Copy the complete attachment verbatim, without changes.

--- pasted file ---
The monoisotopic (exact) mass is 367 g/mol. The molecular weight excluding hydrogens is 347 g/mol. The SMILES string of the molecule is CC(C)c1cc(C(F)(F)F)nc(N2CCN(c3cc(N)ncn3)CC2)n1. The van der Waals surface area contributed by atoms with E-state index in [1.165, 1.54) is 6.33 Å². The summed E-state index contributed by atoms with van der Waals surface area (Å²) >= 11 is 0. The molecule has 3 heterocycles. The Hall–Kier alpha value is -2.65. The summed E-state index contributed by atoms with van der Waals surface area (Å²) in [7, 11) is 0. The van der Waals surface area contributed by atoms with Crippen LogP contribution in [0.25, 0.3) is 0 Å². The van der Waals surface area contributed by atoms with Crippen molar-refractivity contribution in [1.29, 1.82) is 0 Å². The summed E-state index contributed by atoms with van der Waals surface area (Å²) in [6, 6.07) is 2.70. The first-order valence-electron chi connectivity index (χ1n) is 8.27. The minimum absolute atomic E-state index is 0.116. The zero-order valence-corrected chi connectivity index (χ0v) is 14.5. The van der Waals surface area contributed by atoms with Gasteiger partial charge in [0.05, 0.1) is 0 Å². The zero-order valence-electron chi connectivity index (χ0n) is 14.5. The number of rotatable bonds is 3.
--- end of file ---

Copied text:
The monoisotopic (exact) mass is 367 g/mol. The molecular weight excluding hydrogens is 347 g/mol. The SMILES string of the molecule is CC(C)c1cc(C(F)(F)F)nc(N2CCN(c3cc(N)ncn3)CC2)n1. The van der Waals surface area contributed by atoms with E-state index in [1.165, 1.54) is 6.33 Å². The summed E-state index contributed by atoms with van der Waals surface area (Å²) >= 11 is 0. The molecule has 3 heterocycles. The Hall–Kier alpha value is -2.65. The summed E-state index contributed by atoms with van der Waals surface area (Å²) in [7, 11) is 0. The van der Waals surface area contributed by atoms with Crippen LogP contribution in [0.25, 0.3) is 0 Å². The van der Waals surface area contributed by atoms with Crippen molar-refractivity contribution in [1.29, 1.82) is 0 Å². The summed E-state index contributed by atoms with van der Waals surface area (Å²) in [6, 6.07) is 2.70. The first-order valence-electron chi connectivity index (χ1n) is 8.27. The minimum absolute atomic E-state index is 0.116. The zero-order valence-corrected chi connectivity index (χ0v) is 14.5. The van der Waals surface area contributed by atoms with Gasteiger partial charge in [0.05, 0.1) is 0 Å². The zero-order valence-electron chi connectivity index (χ0n) is 14.5. The number of rotatable bonds is 3.